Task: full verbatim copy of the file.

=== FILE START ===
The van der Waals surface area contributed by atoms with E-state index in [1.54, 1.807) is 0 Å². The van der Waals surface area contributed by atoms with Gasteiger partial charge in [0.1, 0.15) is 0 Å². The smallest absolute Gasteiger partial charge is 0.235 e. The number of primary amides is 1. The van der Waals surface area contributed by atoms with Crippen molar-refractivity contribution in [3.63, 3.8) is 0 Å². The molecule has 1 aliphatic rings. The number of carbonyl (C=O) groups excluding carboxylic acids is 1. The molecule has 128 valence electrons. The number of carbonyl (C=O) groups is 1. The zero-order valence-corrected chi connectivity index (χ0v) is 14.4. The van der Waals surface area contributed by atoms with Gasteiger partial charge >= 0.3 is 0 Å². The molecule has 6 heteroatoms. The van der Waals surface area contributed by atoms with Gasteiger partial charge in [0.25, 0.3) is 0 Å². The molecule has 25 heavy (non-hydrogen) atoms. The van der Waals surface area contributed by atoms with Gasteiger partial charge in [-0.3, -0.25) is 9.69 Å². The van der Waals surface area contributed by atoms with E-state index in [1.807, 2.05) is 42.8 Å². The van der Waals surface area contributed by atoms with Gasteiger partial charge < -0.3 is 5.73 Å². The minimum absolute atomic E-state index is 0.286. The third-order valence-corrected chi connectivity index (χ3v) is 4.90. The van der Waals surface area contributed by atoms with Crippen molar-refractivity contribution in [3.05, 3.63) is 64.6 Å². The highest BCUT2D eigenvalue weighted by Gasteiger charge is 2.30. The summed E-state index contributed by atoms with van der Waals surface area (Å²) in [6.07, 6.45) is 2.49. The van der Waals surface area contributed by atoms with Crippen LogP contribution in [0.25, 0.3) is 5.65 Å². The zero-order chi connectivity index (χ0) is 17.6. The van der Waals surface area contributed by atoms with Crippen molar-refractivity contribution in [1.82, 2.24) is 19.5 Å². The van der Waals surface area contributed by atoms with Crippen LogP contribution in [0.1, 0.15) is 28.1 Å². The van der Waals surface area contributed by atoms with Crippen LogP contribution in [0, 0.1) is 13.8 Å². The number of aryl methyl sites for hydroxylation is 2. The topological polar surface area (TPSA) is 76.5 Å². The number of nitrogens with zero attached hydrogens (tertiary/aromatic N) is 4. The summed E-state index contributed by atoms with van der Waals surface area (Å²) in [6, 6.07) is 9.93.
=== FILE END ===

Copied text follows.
The van der Waals surface area contributed by atoms with E-state index in [1.54, 1.807) is 0 Å². The van der Waals surface area contributed by atoms with Gasteiger partial charge in [0.1, 0.15) is 0 Å². The smallest absolute Gasteiger partial charge is 0.235 e. The number of primary amides is 1. The van der Waals surface area contributed by atoms with Crippen molar-refractivity contribution in [3.63, 3.8) is 0 Å². The molecule has 1 aliphatic rings. The number of carbonyl (C=O) groups excluding carboxylic acids is 1. The molecule has 128 valence electrons. The number of carbonyl (C=O) groups is 1. The zero-order valence-corrected chi connectivity index (χ0v) is 14.4. The van der Waals surface area contributed by atoms with Gasteiger partial charge >= 0.3 is 0 Å². The molecule has 6 heteroatoms. The van der Waals surface area contributed by atoms with Gasteiger partial charge in [0.25, 0.3) is 0 Å². The molecule has 25 heavy (non-hydrogen) atoms. The van der Waals surface area contributed by atoms with Gasteiger partial charge in [-0.3, -0.25) is 9.69 Å². The van der Waals surface area contributed by atoms with E-state index in [1.807, 2.05) is 42.8 Å². The van der Waals surface area contributed by atoms with Gasteiger partial charge < -0.3 is 5.73 Å². The minimum absolute atomic E-state index is 0.286. The third-order valence-corrected chi connectivity index (χ3v) is 4.90. The van der Waals surface area contributed by atoms with Crippen molar-refractivity contribution in [3.05, 3.63) is 64.6 Å². The highest BCUT2D eigenvalue weighted by Gasteiger charge is 2.30. The summed E-state index contributed by atoms with van der Waals surface area (Å²) in [6.07, 6.45) is 2.49. The van der Waals surface area contributed by atoms with Crippen LogP contribution in [0.25, 0.3) is 5.65 Å². The zero-order chi connectivity index (χ0) is 17.6. The van der Waals surface area contributed by atoms with Crippen molar-refractivity contribution in [1.82, 2.24) is 19.5 Å². The van der Waals surface area contributed by atoms with Crippen LogP contribution in [0.1, 0.15) is 28.1 Å². The van der Waals surface area contributed by atoms with Crippen LogP contribution in [0, 0.1) is 13.8 Å². The number of aryl methyl sites for hydroxylation is 2. The topological polar surface area (TPSA) is 76.5 Å². The number of nitrogens with zero attached hydrogens (tertiary/aromatic N) is 4. The summed E-state index contributed by atoms with van der Waals surface area (Å²) in [6, 6.07) is 9.93.